Experience of a tertiary referral center in managing bladder cancer in conjunction with neurogenic bladder

Gianluca Sampogna, Matteo Maltagliati, Antonio Galfano, Aldo Bocciardi, Bernardo Rocco, Salvatore Micali, Emanuele Montanari, Michele Spinelli

Research output: Contribution to journalArticlepeer-review

Abstract

Study design: Case series. Objectives: The aim of this study was to present our experience with the management of bladder cancer (BCa) in individuals followed for neurogenic bladder (NB). Setting: An Italian tertiary referral center for NB. Methods: We retrospectively collected all pre-operative, intra-operative, and post-operative data of our NB cases with BCa, diagnosed from 2004 to 2019. Results: We included ten cases: eight with acquired spinal cord injury (SCI) and two with myelomeningocele (MMC). Considering individuals with acquired SCI, the median age at BCa diagnosis and time since SCI were 53 and 34 years, respectively. One out of seven cases had positive urine cytology. All cases underwent a radical cystectomy, diagnosing squamous cell carcinoma (SCC) and transitional cell carcinoma in 60 and 40% cases, respectively. Surgical-related complications occurred after 90% procedures. Three out of eight individuals with acquired SCI died 2, 12, and 80 months after the diagnosis. Both individuals with MMC presented no evidence of disease after 24 and 27 months. Conclusions: BCa in individuals with NB proved to be associated with a diagnosis at an advanced stage and a high rate of surgical complications. In this population we advocate annual genitourinary ultrasound exam and urine cytology, and cystoscopy in all cases of macrohematuria. Considering the low accuracy of urine cytology and the difficult-to-interpret inflamed bladder walls at cystoscopy in NB, a patient-tailored follow-up schedule based on specific risk factors (e.g., smoking status, indwelling urinary catheter) is mandatory to diagnose and treat BCa at an early stage.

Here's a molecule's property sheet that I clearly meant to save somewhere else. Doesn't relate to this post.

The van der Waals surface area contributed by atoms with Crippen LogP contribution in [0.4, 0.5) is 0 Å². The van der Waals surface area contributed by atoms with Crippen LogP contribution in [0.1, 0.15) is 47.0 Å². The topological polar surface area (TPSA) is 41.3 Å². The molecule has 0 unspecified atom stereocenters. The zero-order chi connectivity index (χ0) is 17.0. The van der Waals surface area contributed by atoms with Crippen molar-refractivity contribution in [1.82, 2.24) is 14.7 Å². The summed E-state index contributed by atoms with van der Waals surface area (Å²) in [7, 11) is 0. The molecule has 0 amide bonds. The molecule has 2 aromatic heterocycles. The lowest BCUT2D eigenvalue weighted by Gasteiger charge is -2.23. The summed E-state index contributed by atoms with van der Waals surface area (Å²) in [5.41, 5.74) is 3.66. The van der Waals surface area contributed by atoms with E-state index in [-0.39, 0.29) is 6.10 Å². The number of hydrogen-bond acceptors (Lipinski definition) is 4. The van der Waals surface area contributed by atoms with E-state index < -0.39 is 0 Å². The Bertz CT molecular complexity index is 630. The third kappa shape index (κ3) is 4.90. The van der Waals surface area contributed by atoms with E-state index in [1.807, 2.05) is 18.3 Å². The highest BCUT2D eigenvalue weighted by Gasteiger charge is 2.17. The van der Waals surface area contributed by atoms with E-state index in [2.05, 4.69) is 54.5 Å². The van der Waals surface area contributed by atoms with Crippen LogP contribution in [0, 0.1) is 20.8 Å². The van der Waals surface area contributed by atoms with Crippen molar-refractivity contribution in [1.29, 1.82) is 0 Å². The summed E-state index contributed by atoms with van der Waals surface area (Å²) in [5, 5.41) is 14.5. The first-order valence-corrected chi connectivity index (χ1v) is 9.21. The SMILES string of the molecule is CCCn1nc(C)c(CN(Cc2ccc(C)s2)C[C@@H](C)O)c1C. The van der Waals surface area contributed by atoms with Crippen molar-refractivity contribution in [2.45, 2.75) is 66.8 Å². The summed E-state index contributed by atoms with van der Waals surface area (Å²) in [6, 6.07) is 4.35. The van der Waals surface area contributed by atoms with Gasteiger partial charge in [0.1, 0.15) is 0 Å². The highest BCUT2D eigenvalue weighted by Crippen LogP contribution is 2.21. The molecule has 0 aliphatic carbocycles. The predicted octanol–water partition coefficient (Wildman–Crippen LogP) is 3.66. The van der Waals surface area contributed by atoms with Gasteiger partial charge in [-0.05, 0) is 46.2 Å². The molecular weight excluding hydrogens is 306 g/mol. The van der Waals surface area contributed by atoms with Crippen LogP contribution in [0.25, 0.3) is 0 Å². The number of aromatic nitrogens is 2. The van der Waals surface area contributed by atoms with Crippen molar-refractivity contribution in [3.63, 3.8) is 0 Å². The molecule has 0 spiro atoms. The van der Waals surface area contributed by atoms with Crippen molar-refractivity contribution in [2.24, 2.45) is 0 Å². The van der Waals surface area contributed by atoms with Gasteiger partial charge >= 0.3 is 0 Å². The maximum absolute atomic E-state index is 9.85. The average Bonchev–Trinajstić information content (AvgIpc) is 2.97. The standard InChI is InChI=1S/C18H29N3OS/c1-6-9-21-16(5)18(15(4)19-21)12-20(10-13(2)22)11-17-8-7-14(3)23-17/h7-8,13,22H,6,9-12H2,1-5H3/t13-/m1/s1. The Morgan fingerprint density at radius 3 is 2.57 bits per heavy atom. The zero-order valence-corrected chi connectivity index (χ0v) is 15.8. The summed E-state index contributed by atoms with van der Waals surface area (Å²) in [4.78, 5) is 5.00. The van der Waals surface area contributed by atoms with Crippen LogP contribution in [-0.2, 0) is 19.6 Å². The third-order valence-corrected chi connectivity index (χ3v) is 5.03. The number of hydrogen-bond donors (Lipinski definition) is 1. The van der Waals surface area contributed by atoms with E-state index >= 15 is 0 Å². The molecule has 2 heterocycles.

Original languageEnglish
Article number61
JournalSpinal cord series and cases
Volume6
Issue number1
DOIs
Publication statusPublished - Dec 1 2020

ASJC Scopus subject areas

  • Clinical Neurology
  • Neurology

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